This is Reggie Smith's 17th and final Topps card. It seems fitting yet cruel that someone who was under rated their entire career would have to share a card with rookie and future Hall of Famer Ryne Sandberg. This card is often listed online as Reggie Smith w/Ryne Sandberg. A good write up on the action shot can be read here.
Player: Reggie Smith was signed by the Twins back in 1963 before the advent of the draft. As '64 approached he was left unprotected and was scooped up by the Red Sox. He got into a half-dozen games at the tail end of the '66 season for Boston. Smith would become a fixture in centerfield for the Red Sox but when he began the '67 season on the team he actually started the first six games of the year at second base while teammate Mike Andrews was on the mend. He slugged 15 homers while batting .246 for Boston and had a nice postseason playing in all seven games of the World Series. He got on base eight times including two home runs in the Red Sox loss to the Cardinals. Smith finished second in AL Rookie of the Year voting to Rod Carew.
Smith repeated his 15 HR performance in '68 and led the league with 37 doubles. He hit .265/.342/.430 which given the low runs scoring environment is pretty impressive. Smith had an OPS+ of 127 and he would match or better that mark 11 of the next 14 seasons. His defense in center was stellar and resulted in a Gold Glove.
The next five years for the switch-hitting Smith were marked with steady production. Twenty to Thirty home runs, batting average around .300 with about ten stolen bases became the norm. After the '73 season he was traded to the Cardinals with Ken Tatum for Rick Wise and Bernie Carbo.
Smith played rightfield in '74 for his new team and hit .309/.389/.528 while driving in 100 runs for the first and only time in his career. Another good year followed in '75 but in '76 the Cardinals moved him around the diamond which coincided with a deep slump. He played rightfield, firstbase, and thirdbase and was batting just .218 when he was traded to the Dodgers for Joe Ferguson and Bob Detherage. The Dodgers plugged him into rightfield and his bat perked up as he hit .280 the rest of the way.
1977 would be a great year for Smith as he batted .307/.427/.576 with 32 home runs. Long referred to as the "other Reggie", he was often overshadowed by Reggie Jackson in the headlines. That would not change in the '77 World Series. Jackson had a monster series and while Smith did well with three home runs of his own, he and the Dodgers lost in six games.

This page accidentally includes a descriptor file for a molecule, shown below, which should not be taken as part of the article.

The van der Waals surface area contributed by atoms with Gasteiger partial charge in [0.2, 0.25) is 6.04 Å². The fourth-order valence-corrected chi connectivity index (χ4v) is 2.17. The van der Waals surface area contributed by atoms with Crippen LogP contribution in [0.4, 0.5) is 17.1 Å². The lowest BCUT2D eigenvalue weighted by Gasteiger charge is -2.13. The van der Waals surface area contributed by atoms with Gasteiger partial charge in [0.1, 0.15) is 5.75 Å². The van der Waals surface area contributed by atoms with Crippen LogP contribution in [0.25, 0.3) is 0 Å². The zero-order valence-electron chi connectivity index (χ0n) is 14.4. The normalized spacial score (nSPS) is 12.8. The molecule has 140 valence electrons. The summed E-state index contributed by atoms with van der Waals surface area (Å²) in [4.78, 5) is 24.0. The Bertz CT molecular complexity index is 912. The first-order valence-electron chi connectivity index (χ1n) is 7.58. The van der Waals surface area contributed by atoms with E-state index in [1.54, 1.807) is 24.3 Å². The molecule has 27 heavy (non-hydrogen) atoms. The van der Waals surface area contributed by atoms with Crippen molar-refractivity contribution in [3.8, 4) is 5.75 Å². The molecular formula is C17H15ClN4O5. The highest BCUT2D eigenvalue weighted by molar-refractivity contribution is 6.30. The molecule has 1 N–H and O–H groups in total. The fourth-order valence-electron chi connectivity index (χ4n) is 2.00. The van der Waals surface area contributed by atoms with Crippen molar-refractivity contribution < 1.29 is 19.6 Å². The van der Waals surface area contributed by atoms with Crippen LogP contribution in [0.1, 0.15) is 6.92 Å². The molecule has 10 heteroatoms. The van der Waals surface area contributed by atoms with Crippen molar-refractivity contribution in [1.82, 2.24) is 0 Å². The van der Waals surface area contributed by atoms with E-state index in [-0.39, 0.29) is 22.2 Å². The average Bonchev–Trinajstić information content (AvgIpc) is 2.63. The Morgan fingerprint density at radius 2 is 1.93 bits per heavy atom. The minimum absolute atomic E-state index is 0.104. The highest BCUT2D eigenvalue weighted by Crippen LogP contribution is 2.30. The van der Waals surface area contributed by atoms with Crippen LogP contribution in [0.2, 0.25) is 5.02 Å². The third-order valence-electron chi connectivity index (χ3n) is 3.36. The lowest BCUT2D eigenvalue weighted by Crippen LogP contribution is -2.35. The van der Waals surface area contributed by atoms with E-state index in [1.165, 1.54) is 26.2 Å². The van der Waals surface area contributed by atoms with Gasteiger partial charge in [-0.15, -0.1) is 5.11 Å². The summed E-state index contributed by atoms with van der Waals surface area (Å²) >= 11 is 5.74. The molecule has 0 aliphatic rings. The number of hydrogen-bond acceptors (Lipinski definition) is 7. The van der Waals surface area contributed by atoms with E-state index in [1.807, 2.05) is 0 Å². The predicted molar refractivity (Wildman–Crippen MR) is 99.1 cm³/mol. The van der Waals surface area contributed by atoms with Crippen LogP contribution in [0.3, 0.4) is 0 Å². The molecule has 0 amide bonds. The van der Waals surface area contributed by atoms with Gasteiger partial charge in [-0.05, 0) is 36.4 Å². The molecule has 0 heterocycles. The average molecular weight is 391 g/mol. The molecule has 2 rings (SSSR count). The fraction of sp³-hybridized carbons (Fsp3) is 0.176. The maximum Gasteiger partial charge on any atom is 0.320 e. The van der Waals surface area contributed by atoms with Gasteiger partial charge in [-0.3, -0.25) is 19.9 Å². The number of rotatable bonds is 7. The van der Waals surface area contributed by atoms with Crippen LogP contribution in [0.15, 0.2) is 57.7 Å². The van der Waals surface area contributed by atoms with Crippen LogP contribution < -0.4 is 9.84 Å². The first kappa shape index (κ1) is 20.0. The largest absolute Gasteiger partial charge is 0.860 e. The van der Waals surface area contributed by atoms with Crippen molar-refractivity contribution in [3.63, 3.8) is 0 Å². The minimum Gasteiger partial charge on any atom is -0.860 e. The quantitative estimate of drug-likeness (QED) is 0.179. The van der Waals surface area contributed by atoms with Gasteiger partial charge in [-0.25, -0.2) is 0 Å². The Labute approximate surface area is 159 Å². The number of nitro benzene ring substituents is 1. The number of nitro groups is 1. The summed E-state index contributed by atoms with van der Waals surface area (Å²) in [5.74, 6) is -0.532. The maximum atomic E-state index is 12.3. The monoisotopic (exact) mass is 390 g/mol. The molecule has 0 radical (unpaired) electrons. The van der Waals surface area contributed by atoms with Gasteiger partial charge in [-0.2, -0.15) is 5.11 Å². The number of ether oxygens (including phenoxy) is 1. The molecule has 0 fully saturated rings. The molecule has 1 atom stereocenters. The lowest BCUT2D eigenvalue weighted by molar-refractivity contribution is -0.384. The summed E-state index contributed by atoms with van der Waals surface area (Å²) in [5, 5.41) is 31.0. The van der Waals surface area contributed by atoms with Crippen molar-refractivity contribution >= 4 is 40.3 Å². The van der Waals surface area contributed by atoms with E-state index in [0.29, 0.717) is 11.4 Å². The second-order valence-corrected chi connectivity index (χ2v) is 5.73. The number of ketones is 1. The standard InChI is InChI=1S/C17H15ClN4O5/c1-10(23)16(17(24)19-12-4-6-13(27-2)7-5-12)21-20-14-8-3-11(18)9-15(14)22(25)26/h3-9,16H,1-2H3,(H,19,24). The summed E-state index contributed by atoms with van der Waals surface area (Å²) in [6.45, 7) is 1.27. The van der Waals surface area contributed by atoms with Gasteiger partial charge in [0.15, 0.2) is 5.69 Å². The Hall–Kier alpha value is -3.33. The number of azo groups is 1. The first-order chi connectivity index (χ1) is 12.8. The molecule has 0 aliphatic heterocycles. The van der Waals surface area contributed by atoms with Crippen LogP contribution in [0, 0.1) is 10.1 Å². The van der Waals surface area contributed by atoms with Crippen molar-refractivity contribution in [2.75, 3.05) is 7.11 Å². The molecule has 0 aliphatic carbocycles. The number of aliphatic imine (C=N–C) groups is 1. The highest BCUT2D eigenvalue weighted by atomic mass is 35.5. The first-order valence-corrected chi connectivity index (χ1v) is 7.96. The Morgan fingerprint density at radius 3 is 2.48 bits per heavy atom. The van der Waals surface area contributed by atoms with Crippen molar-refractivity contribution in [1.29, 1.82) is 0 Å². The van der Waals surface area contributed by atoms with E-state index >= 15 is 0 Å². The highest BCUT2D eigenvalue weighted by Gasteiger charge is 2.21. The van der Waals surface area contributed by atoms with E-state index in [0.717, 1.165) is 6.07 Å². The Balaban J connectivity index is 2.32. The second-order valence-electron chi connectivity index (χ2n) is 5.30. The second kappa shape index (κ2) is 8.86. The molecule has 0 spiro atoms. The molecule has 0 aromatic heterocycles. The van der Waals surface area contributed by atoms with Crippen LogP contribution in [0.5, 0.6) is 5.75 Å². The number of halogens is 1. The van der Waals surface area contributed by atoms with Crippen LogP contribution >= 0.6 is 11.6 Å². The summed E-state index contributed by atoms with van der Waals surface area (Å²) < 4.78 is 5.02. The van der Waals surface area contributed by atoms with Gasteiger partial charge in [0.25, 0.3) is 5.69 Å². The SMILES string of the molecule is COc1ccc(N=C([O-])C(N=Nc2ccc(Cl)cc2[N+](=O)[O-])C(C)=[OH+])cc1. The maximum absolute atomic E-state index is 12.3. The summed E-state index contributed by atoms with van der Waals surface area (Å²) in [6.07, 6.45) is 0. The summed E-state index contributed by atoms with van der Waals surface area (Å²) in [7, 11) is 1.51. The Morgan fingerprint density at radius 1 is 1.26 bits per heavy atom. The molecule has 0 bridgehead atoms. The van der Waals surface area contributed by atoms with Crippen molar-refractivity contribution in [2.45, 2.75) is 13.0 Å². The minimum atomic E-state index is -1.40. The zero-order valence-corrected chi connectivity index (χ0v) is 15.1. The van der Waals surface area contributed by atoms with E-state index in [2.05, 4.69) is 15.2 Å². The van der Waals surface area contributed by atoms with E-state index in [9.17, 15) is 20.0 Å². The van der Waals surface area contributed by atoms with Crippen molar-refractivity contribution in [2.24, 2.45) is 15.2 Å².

Injuries limited Smith to 128 games in '78 but he was still dynamite with the bat following up his 168 OPS+ in '77 which topped the NL, with a 161 mark. Smith contributed another homer but the Dodgers again lost to the Yankees in the World Series. A variety of injuries limited him to half seasons in '79 and '80 and by '81 he was reduced to pinch hitting after major surgery on his throwing shoulder. He got his elusive World Series ring in his 4th try as he had two pinch hits in four postseason at bats.
After batting just 35 times in '81, Smith was a free agent and signed with the Giants. Now with a relatively healthy shoulder he returned to semi-regular duty as their first baseman. He hit 18 home runs in 108 games and batted .284/.364/.470. When he wasn't satisfied with San Francisco's contract offer he decided to play in Japan for the Yomiuri Giants. He played two years in Japan before retiring after the '84 season.
Flipside: No room for highlights-these are Smith's career stats.
Oddball: Smith who barely played in '81 had more excitement off the field than on it. On August 24th, young Pirates pitcher Pascual Perez was dusting off those in Dodger blue all game. After plunking Bill Russell and Dusty Baker in the 6th inning, Smith who was riding Perez all game from the bench, challenged him to meet after the game. As Perez walked off the mound to end the 6th inning, he yelled back to meet him now in the tunnel. The players met beneath the stands where the locker rooms connected via the tunnel. Perez who was well out of his weight class showed up with a bat. Both teams ran into the area leaving the field empty and the fans baffled. As most baseball fights go there was mostly yelling and pushing. Order was eventually restored with no one worse for wear and since the fracas occurred off field the umps didn't eject anyone.
A month later Smith went into the stands in San Fran and slugged heckler Michael Dooley who had thrown a souvenir helmet at him. As fans came after Smith, his teammates joined the fray. Eight fans were arrested for various infractions. Dooley suffered injuries to his hands and ribs and according to his wife ''He was being pulled into the field by the Dodgers and off the field by the cops, while he was being beaten by both.''
Strangely Smith signed with the Giants a few months later.
History: Smith set several records for switch-hitters and racked up over 60 WAR in his career. His career OPS+ is 137 and his final rate stats are strong with a .287/.366/.487 line. He had a great career and you'll see some of his milestones and achievements when I examine his Super Veteran card in the next post.
If you like the Oddball section of this blog you'll probably appreciate my new blog- Oddballs!